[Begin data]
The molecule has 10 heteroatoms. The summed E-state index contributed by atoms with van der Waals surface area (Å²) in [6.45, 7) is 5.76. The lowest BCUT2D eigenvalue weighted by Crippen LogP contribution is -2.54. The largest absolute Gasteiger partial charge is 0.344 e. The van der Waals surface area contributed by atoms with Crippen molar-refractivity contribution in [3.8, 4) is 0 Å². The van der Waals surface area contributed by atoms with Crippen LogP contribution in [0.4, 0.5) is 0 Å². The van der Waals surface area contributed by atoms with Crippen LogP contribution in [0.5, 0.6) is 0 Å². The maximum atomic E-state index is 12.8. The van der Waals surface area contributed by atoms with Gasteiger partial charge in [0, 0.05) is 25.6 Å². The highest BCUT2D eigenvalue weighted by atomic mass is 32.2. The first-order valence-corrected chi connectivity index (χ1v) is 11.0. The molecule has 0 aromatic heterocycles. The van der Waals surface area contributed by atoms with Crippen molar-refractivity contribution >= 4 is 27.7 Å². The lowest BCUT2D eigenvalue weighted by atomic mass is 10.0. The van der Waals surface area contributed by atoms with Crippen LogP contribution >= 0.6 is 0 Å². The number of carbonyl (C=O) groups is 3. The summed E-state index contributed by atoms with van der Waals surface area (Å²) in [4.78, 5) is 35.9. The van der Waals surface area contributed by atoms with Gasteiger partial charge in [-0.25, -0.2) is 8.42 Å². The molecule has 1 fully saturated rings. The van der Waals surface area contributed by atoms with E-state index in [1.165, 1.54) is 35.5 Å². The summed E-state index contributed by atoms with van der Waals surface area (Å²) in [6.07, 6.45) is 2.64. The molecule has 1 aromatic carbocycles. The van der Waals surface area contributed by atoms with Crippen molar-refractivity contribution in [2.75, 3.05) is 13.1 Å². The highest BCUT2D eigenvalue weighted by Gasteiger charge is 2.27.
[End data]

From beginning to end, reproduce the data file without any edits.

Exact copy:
The molecule has 10 heteroatoms. The summed E-state index contributed by atoms with van der Waals surface area (Å²) in [6.45, 7) is 5.76. The lowest BCUT2D eigenvalue weighted by Crippen LogP contribution is -2.54. The largest absolute Gasteiger partial charge is 0.344 e. The van der Waals surface area contributed by atoms with Crippen molar-refractivity contribution in [3.8, 4) is 0 Å². The van der Waals surface area contributed by atoms with Crippen LogP contribution in [0.4, 0.5) is 0 Å². The van der Waals surface area contributed by atoms with Crippen LogP contribution in [0.5, 0.6) is 0 Å². The maximum atomic E-state index is 12.8. The van der Waals surface area contributed by atoms with Gasteiger partial charge in [0, 0.05) is 25.6 Å². The highest BCUT2D eigenvalue weighted by atomic mass is 32.2. The first-order valence-corrected chi connectivity index (χ1v) is 11.0. The molecule has 0 aromatic heterocycles. The van der Waals surface area contributed by atoms with Crippen molar-refractivity contribution >= 4 is 27.7 Å². The lowest BCUT2D eigenvalue weighted by atomic mass is 10.0. The van der Waals surface area contributed by atoms with Crippen LogP contribution >= 0.6 is 0 Å². The number of carbonyl (C=O) groups is 3. The summed E-state index contributed by atoms with van der Waals surface area (Å²) in [4.78, 5) is 35.9. The van der Waals surface area contributed by atoms with Gasteiger partial charge in [-0.25, -0.2) is 8.42 Å². The molecule has 1 fully saturated rings. The van der Waals surface area contributed by atoms with E-state index in [1.165, 1.54) is 35.5 Å². The summed E-state index contributed by atoms with van der Waals surface area (Å²) in [6.07, 6.45) is 2.64. The molecule has 1 aromatic carbocycles. The van der Waals surface area contributed by atoms with Crippen molar-refractivity contribution in [2.75, 3.05) is 13.1 Å². The highest BCUT2D eigenvalue weighted by Gasteiger charge is 2.27.